by John Greene
The Bible illustrates eternal punishment as an end result of disobedience and separation from Elohim [God]. But is this belief really true? Discover an enlightening perspective regarding the parable about the Rich Man and Lazarus.
Augustine influenced third century Christianity’s adoption of this ancient Greek belief about the nature of the soul when the Romans hijacked Christianity. Augustine was a great admirer of the ancient Greek philosopher Plato. Many ancient Greeks, including Plato, believed and taught that the human soul is immortal and indestructible. When Augustine adopted this belief into the Catholic Church, it seemed only logical to believe that those who go to hell must suffer eternal torment, stuck there forever in burning flames. Mainstream Christianity has never really recovered from this theological embellishment as well as moving away from the truth of scripture. (“Bible Truth About Death“; “Ongoing Corruption of Christianity“)
Bible readers would do well to remember that Yashua ben-Yosef [Jesus] as He was known in His day, was a Jew speaking from a Jewish perspective. This is only natural. In this parable, Yahshua [Jesus] was speaking from Jewish folklore as a frame of reference. He was not trying to mirror the corruptions of His teachings by more modern thinking. (Luke 16:10-31; “Consenting to Fables of Men“)
The parable of the rich man and Lazarus immediately draws a parallel between contrasts, two polar opposites, beginning with the world as mankind would understand it. The rich man was a man of business that often met and did business at a certain gate of the city, in line with Jewish tradition. As was typical of many Jews of the time, he was a believer in the immortality of the soul and had adopted ancestor worship. The beggar was laid at the same gate. The rich man and the beggar were contemporaries, often in plain sight of one another during their earthly lives. (“Leaven of the Pharisees; Leaven of the World“; “The Kingdom of YHWH and the Drive for Self-Importance“)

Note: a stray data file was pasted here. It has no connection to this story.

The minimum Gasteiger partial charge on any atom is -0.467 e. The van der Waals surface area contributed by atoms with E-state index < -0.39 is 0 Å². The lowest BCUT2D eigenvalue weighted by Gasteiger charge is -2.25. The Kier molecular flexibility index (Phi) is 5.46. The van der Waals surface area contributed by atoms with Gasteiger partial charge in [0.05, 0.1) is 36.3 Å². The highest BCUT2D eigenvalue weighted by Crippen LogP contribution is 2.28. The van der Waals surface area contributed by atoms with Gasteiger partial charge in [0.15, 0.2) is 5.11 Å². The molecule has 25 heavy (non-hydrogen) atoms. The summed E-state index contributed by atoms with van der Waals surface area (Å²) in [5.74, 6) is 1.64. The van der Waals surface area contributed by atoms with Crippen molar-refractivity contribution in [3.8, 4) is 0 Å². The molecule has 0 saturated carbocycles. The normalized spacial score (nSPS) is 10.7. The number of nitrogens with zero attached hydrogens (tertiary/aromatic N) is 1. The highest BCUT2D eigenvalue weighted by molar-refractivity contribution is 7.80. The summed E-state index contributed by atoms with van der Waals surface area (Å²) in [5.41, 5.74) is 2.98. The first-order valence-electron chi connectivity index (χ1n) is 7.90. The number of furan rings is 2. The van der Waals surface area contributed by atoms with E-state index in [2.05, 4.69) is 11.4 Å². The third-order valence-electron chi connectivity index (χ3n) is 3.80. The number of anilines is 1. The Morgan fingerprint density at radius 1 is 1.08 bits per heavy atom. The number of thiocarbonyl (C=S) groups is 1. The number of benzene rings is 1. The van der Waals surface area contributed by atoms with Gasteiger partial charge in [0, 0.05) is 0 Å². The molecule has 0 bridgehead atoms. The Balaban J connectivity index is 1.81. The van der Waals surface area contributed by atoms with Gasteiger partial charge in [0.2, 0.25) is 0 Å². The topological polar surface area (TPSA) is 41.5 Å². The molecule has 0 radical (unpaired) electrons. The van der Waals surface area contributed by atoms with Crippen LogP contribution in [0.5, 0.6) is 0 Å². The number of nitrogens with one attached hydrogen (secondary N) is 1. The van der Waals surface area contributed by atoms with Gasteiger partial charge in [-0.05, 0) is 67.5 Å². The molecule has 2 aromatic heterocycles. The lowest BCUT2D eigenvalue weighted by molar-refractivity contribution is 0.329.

The unnamed rich man represented a lifestyle of abundant wealth in that day, a lifestyle of material mammon in stark contrast to Lazarus, a lifestyle of abject poverty and debasement in status, symbolized by dogs licking his sores and his inability or refusal to keep them at bay. The real difference between them is the mindset of the hardened heart.
When the beggar died, according to popular belief of the time that was thoroughly influenced by Babylonian mystery cults, he went to Abraham’s bosom. In Jewish folklore, this was paradise, representing right standing with YHWH. “The Bosom of Abraham” was also the name of a place in the “Hades” of Jewish folklore. In this twisted theology, the rich man had died and was in Hades, tormented by his past life and actions, perhaps even his inaction in helping others and doing what he knew was right. What was Hades in Jewish thinking? Hades was simply the abode of the departed, which mysticism had embellished with real burning fire.